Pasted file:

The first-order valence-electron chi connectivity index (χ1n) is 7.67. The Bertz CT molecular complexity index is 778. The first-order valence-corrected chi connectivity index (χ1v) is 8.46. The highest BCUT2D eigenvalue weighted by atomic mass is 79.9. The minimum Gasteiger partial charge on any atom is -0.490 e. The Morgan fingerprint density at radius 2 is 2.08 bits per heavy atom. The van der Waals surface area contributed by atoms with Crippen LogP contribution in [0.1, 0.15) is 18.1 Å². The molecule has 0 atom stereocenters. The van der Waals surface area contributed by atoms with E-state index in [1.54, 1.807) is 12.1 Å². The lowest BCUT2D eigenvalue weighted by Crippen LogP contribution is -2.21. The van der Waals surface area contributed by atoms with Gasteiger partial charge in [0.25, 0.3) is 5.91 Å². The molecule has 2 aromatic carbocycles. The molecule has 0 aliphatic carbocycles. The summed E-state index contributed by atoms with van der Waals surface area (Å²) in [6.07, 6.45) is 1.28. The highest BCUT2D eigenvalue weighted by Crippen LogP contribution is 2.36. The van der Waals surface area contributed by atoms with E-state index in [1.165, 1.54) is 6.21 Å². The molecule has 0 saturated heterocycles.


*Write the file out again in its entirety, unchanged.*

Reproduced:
The first-order valence-electron chi connectivity index (χ1n) is 7.67. The Bertz CT molecular complexity index is 778. The first-order valence-corrected chi connectivity index (χ1v) is 8.46. The highest BCUT2D eigenvalue weighted by atomic mass is 79.9. The minimum Gasteiger partial charge on any atom is -0.490 e. The Morgan fingerprint density at radius 2 is 2.08 bits per heavy atom. The van der Waals surface area contributed by atoms with Crippen LogP contribution in [0.1, 0.15) is 18.1 Å². The molecule has 0 atom stereocenters. The van der Waals surface area contributed by atoms with E-state index in [1.54, 1.807) is 12.1 Å². The lowest BCUT2D eigenvalue weighted by Crippen LogP contribution is -2.21. The van der Waals surface area contributed by atoms with Gasteiger partial charge in [0.25, 0.3) is 5.91 Å². The molecule has 2 aromatic carbocycles. The molecule has 0 aliphatic carbocycles. The summed E-state index contributed by atoms with van der Waals surface area (Å²) in [6.07, 6.45) is 1.28. The highest BCUT2D eigenvalue weighted by Crippen LogP contribution is 2.36. The van der Waals surface area contributed by atoms with E-state index in [1.165, 1.54) is 6.21 Å². The molecule has 0 saturated heterocycles.